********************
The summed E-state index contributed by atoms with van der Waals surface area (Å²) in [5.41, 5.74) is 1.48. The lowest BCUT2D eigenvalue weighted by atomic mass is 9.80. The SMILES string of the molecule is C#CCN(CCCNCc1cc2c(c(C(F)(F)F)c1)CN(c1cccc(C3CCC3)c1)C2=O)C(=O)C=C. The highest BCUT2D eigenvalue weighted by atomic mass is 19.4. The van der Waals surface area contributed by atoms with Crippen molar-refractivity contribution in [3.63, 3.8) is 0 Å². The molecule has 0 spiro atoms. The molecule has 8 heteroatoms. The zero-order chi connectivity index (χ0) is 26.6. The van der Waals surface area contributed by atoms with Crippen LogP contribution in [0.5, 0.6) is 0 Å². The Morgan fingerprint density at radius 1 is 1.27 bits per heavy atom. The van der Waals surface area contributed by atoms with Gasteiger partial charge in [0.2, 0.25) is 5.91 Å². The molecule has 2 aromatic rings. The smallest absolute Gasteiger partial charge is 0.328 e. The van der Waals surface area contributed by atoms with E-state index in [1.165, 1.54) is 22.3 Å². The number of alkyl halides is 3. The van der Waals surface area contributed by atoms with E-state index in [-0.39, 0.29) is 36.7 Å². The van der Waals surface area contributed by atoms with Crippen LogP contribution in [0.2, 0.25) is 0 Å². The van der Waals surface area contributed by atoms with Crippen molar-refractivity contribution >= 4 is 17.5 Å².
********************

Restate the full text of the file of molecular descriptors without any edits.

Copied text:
The summed E-state index contributed by atoms with van der Waals surface area (Å²) in [5.41, 5.74) is 1.48. The lowest BCUT2D eigenvalue weighted by atomic mass is 9.80. The SMILES string of the molecule is C#CCN(CCCNCc1cc2c(c(C(F)(F)F)c1)CN(c1cccc(C3CCC3)c1)C2=O)C(=O)C=C. The highest BCUT2D eigenvalue weighted by atomic mass is 19.4. The van der Waals surface area contributed by atoms with Crippen molar-refractivity contribution in [3.63, 3.8) is 0 Å². The molecule has 0 spiro atoms. The molecule has 8 heteroatoms. The zero-order chi connectivity index (χ0) is 26.6. The van der Waals surface area contributed by atoms with Crippen LogP contribution in [0.5, 0.6) is 0 Å². The Morgan fingerprint density at radius 1 is 1.27 bits per heavy atom. The van der Waals surface area contributed by atoms with Gasteiger partial charge in [0.2, 0.25) is 5.91 Å². The molecule has 2 aromatic rings. The smallest absolute Gasteiger partial charge is 0.328 e. The van der Waals surface area contributed by atoms with E-state index in [1.165, 1.54) is 22.3 Å². The number of alkyl halides is 3. The van der Waals surface area contributed by atoms with E-state index in [-0.39, 0.29) is 36.7 Å². The van der Waals surface area contributed by atoms with Crippen LogP contribution in [0.2, 0.25) is 0 Å². The van der Waals surface area contributed by atoms with Crippen molar-refractivity contribution >= 4 is 17.5 Å².